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Opinion >  Letters

Letters to the editor for Jan. 7

Resolve to improve debate

I was pleasantly surprised with Mary Sanchez’s op-ed (“Of tornadoes, changing science and twisted politics,” Jan.3) that stood in for Leonard Pitts’ column. It was nice that Ms. Sanchez did not advance a political viewpoint – she instead called for goodwill and humanity after the nonpartisan tornadoes last week.

Her article gave me breathing space to remember that I have been wanting for some time to write with my concern at the direction of The Spokesman-Review’s opinion section. Mr. Pitts’ vacation has been a needed reprieve from the corrosive tone of his articles, which usually present very few actual facts to help me evaluate complex issues.

I hope The S-R can be more deliberate in 2022 to refocus and encourage meaningful issue debate in its Opinion section. As a fierce independent, I do not advocate that you filter content or stop carrying Pitts (or Shawn Vestal, who tends to similarly fixate). Instead, my ask is only that you operate with a truly journalistic mindset, assuming that there MUST BE more than one viewpoint for every issue, and that you then give your readers one or more alternative articles on topics or issues (remember CNN’s “Crossfire”?).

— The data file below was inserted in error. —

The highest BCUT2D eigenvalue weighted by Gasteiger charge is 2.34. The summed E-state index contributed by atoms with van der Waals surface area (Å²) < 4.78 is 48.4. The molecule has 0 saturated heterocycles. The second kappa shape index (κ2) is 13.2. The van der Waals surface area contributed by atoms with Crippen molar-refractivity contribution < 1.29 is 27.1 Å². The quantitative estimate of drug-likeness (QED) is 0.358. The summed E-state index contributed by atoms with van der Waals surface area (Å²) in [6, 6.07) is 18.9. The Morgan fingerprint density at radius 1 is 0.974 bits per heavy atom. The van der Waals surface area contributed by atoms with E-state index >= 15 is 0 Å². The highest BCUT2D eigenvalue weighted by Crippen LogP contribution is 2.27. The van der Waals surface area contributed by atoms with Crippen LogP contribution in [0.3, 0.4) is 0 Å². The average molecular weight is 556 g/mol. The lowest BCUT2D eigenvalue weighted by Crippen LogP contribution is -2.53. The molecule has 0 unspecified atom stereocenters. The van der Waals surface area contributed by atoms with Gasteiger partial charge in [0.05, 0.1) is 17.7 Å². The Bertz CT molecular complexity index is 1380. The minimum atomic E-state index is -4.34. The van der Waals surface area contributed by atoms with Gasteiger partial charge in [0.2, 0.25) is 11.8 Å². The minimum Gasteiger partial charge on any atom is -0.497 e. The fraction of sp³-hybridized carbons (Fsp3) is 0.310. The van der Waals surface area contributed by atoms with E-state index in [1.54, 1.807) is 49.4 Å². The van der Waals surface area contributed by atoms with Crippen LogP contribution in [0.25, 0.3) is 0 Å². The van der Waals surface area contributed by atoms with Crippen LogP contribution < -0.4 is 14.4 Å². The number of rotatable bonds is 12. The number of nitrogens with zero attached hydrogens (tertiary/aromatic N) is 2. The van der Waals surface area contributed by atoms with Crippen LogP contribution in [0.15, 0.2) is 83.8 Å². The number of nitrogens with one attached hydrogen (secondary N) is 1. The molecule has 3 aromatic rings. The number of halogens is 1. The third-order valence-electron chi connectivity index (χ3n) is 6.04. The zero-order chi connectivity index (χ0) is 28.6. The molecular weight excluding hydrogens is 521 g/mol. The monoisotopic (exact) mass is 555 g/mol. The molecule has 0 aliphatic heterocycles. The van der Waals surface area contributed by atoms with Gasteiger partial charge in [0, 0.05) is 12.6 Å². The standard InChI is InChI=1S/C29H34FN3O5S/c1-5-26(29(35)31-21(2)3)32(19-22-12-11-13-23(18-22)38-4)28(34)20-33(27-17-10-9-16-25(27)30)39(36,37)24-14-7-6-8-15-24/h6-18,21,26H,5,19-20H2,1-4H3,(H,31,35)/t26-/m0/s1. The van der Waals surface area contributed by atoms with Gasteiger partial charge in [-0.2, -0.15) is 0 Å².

You can find opposite viewpoints to Mr. Pitts or Mr. Vestal (or even Sue Lani Madsen, although her tone is not such an issue), you just need to force yourself to do it. After all, the best ideas and arguments should win on their own strength and worthiness, not because they are the only ones presented for readers’ consumption.

Justin Lonergan

Spokane Valley

Representatives on the side of treachery

It’s been a year since the insurrection of Jan. 6, 2021. The passing of time does not blunt the horror. Lives were lost. We can also never forget how close we came to losing our democracy during those days.

Nor can we ignore how many representatives stood on the side of treachery that day, including Rep. Cathy McMorris Rodgers.

In the days leading up to the riot, Rodgers announced her intent to NOT certify the presidential election results, even as Sen. McConnell implored his colleagues to do their Constitutional duty.

Rodgers acted like she was above the fray but in reality, her actions amplified baseless conspiracy theories and internet trolls, and dangerously upheld Trump’s Big Lie.

Only AFTER the mob became violent and deadly did she reverse course. Even then, Cathy equivocated by saying she didn’t believe Biden had actually won by 7 million votes. (Spoiler alert: He did.)

Last month, a PowerPoint presentation came to light that is frankly the stuff of banana republics. Trump’s team planned to present this material to members of Congress on the evening of Jan. 5 and coordinate an effort to reject the certification of the 2020 presidential election.